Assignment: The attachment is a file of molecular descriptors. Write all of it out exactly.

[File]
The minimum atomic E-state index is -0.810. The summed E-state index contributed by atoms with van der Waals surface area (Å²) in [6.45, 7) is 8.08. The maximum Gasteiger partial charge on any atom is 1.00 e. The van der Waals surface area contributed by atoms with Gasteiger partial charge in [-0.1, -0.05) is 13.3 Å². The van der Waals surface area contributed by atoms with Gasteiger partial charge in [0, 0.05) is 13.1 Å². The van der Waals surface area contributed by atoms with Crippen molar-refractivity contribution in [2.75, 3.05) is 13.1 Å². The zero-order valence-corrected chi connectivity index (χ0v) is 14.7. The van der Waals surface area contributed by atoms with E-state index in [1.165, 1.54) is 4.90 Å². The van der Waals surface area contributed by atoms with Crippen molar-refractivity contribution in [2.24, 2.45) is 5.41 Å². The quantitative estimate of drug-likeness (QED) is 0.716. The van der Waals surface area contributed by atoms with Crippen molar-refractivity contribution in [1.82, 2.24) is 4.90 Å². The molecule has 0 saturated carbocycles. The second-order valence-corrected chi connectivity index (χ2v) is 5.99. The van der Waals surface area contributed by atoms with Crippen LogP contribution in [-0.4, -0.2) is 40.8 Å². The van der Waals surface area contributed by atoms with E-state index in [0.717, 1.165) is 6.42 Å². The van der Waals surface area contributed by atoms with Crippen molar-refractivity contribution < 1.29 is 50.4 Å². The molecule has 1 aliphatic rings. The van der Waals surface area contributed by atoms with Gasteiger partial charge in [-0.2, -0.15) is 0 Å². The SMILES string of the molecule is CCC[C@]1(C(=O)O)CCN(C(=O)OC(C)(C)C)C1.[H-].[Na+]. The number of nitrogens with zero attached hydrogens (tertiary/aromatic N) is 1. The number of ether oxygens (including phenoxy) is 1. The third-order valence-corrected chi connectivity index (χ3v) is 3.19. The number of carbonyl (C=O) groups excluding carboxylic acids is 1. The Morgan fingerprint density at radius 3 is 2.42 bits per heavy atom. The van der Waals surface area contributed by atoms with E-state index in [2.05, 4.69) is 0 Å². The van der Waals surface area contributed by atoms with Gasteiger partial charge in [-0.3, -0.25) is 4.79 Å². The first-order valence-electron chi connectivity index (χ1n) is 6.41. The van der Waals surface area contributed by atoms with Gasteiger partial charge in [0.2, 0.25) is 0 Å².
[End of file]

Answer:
The minimum atomic E-state index is -0.810. The summed E-state index contributed by atoms with van der Waals surface area (Å²) in [6.45, 7) is 8.08. The maximum Gasteiger partial charge on any atom is 1.00 e. The van der Waals surface area contributed by atoms with Gasteiger partial charge in [-0.1, -0.05) is 13.3 Å². The van der Waals surface area contributed by atoms with Gasteiger partial charge in [0, 0.05) is 13.1 Å². The van der Waals surface area contributed by atoms with Crippen molar-refractivity contribution in [2.75, 3.05) is 13.1 Å². The zero-order valence-corrected chi connectivity index (χ0v) is 14.7. The van der Waals surface area contributed by atoms with E-state index in [1.165, 1.54) is 4.90 Å². The van der Waals surface area contributed by atoms with Crippen molar-refractivity contribution in [2.24, 2.45) is 5.41 Å². The quantitative estimate of drug-likeness (QED) is 0.716. The van der Waals surface area contributed by atoms with Crippen molar-refractivity contribution in [1.82, 2.24) is 4.90 Å². The molecule has 0 saturated carbocycles. The second-order valence-corrected chi connectivity index (χ2v) is 5.99. The van der Waals surface area contributed by atoms with Crippen LogP contribution in [-0.4, -0.2) is 40.8 Å². The van der Waals surface area contributed by atoms with E-state index in [0.717, 1.165) is 6.42 Å². The van der Waals surface area contributed by atoms with Crippen molar-refractivity contribution < 1.29 is 50.4 Å². The molecule has 1 aliphatic rings. The van der Waals surface area contributed by atoms with Gasteiger partial charge in [-0.2, -0.15) is 0 Å². The SMILES string of the molecule is CCC[C@]1(C(=O)O)CCN(C(=O)OC(C)(C)C)C1.[H-].[Na+]. The number of nitrogens with zero attached hydrogens (tertiary/aromatic N) is 1. The number of ether oxygens (including phenoxy) is 1. The third-order valence-corrected chi connectivity index (χ3v) is 3.19. The number of carbonyl (C=O) groups excluding carboxylic acids is 1. The Morgan fingerprint density at radius 3 is 2.42 bits per heavy atom. The van der Waals surface area contributed by atoms with E-state index in [2.05, 4.69) is 0 Å². The van der Waals surface area contributed by atoms with Gasteiger partial charge in [-0.3, -0.25) is 4.79 Å². The first-order valence-electron chi connectivity index (χ1n) is 6.41. The van der Waals surface area contributed by atoms with Gasteiger partial charge in [0.2, 0.25) is 0 Å².